The time is not calling for Osaka to be run by the City of Osaka alone, when it is expected to be the hub of Western Japan. While the whole prefectural area should be regarded as one metropolis and the wide-area executive power should be returned to the prefecture, to make a strong Osaka Prefecture, the special wards should be created to support the daily lives of 2.7 million citizens.
The administrative reform is just one aspect of the Metropolis plan: the real aim is the realization of the urban policies to develop Kansai, such as becoming the sub-capital. I would urge the readers to be the judge in deciding which is better, comparing the above with the LDP candidates’ “general ward” and Osaka Council ideas. 
(“Issues in the Double Election”, Mainichi Shimbun, 14th November 2015, evening edition)

In any case, as a result of the overwhelming victory in the election, the Osaka Metropolis plan has come back to life and will be the subject of debate again. Of course, this election was not about giving the final yea or nay on the plan but merely about reopening the discussions including the potential version updates, rather than killing it off entirely. If the respective authorities and assemblies of the prefecture and the city can come to a decision on the topic, the legal commission will be set up, and a referendum will be held again to reveal the ultimate decision under the new mayor and governor. I expect it will be 2 or 3 years from now.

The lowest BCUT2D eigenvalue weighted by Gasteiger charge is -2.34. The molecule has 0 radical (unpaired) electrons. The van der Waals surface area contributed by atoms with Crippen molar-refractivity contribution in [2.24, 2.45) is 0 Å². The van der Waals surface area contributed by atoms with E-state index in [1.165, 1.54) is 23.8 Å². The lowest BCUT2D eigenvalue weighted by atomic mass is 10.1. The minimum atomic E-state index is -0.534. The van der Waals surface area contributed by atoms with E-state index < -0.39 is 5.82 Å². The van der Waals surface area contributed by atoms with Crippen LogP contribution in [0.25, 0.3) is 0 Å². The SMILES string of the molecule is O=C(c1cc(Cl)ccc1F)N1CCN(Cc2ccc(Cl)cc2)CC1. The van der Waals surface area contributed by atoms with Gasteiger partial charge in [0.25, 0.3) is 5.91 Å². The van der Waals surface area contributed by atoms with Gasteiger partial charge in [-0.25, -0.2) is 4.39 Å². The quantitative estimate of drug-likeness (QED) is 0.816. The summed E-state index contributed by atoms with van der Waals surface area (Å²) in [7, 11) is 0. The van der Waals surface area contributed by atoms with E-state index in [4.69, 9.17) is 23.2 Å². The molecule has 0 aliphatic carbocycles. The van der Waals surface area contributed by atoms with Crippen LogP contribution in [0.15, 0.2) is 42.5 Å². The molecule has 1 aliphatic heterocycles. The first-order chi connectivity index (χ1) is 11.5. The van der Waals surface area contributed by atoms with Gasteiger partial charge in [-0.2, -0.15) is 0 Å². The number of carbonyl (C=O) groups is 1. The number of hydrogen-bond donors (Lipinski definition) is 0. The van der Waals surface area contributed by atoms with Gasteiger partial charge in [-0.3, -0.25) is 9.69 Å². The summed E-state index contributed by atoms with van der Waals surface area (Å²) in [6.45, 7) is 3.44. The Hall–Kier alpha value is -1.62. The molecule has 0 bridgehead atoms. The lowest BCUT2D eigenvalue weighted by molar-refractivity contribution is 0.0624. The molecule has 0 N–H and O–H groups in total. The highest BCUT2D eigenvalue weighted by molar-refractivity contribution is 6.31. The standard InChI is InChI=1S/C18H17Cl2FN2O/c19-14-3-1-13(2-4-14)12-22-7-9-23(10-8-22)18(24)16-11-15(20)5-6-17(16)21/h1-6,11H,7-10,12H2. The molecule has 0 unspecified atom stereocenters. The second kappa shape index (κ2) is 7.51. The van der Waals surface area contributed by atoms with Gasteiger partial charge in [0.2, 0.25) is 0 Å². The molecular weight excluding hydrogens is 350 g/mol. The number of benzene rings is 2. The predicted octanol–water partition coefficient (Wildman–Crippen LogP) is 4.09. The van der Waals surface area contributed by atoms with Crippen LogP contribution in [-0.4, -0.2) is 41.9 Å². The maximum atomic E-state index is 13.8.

Personal Views on Hashimoto & the Significance of Challenging the Reform